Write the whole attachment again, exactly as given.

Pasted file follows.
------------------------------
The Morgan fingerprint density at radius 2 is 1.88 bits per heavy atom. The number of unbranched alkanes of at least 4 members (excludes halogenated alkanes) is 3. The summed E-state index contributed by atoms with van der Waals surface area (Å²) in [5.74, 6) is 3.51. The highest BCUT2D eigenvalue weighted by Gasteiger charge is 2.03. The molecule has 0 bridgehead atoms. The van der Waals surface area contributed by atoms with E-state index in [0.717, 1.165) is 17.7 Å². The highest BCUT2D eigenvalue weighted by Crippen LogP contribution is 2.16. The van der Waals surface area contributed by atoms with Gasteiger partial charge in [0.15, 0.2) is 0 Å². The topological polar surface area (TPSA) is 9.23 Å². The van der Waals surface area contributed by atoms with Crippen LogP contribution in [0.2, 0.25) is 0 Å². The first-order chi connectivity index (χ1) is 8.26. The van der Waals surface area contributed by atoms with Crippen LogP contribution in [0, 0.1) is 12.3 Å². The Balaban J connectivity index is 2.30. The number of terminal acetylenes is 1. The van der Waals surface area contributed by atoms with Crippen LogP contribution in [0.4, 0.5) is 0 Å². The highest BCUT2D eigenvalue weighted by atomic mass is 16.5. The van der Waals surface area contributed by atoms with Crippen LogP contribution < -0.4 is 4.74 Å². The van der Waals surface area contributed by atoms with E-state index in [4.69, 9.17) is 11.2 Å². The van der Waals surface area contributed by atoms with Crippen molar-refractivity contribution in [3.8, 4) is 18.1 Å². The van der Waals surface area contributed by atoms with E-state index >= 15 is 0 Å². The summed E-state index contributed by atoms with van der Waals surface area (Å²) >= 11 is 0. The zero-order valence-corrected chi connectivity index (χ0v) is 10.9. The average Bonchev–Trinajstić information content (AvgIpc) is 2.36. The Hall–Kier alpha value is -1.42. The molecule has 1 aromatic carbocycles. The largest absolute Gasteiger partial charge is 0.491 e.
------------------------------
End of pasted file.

The Morgan fingerprint density at radius 2 is 1.88 bits per heavy atom. The number of unbranched alkanes of at least 4 members (excludes halogenated alkanes) is 3. The summed E-state index contributed by atoms with van der Waals surface area (Å²) in [5.74, 6) is 3.51. The highest BCUT2D eigenvalue weighted by Gasteiger charge is 2.03. The molecule has 0 bridgehead atoms. The van der Waals surface area contributed by atoms with E-state index in [0.717, 1.165) is 17.7 Å². The highest BCUT2D eigenvalue weighted by Crippen LogP contribution is 2.16. The van der Waals surface area contributed by atoms with Gasteiger partial charge in [0.15, 0.2) is 0 Å². The topological polar surface area (TPSA) is 9.23 Å². The van der Waals surface area contributed by atoms with Crippen LogP contribution in [0.2, 0.25) is 0 Å². The first-order chi connectivity index (χ1) is 8.26. The van der Waals surface area contributed by atoms with Crippen LogP contribution in [0, 0.1) is 12.3 Å². The Balaban J connectivity index is 2.30. The number of terminal acetylenes is 1. The van der Waals surface area contributed by atoms with Crippen LogP contribution in [0.4, 0.5) is 0 Å². The highest BCUT2D eigenvalue weighted by atomic mass is 16.5. The van der Waals surface area contributed by atoms with Crippen LogP contribution < -0.4 is 4.74 Å². The van der Waals surface area contributed by atoms with E-state index in [4.69, 9.17) is 11.2 Å². The van der Waals surface area contributed by atoms with Crippen molar-refractivity contribution in [3.8, 4) is 18.1 Å². The van der Waals surface area contributed by atoms with E-state index >= 15 is 0 Å². The summed E-state index contributed by atoms with van der Waals surface area (Å²) >= 11 is 0. The zero-order valence-corrected chi connectivity index (χ0v) is 10.9. The average Bonchev–Trinajstić information content (AvgIpc) is 2.36. The Hall–Kier alpha value is -1.42. The molecule has 1 aromatic carbocycles. The largest absolute Gasteiger partial charge is 0.491 e.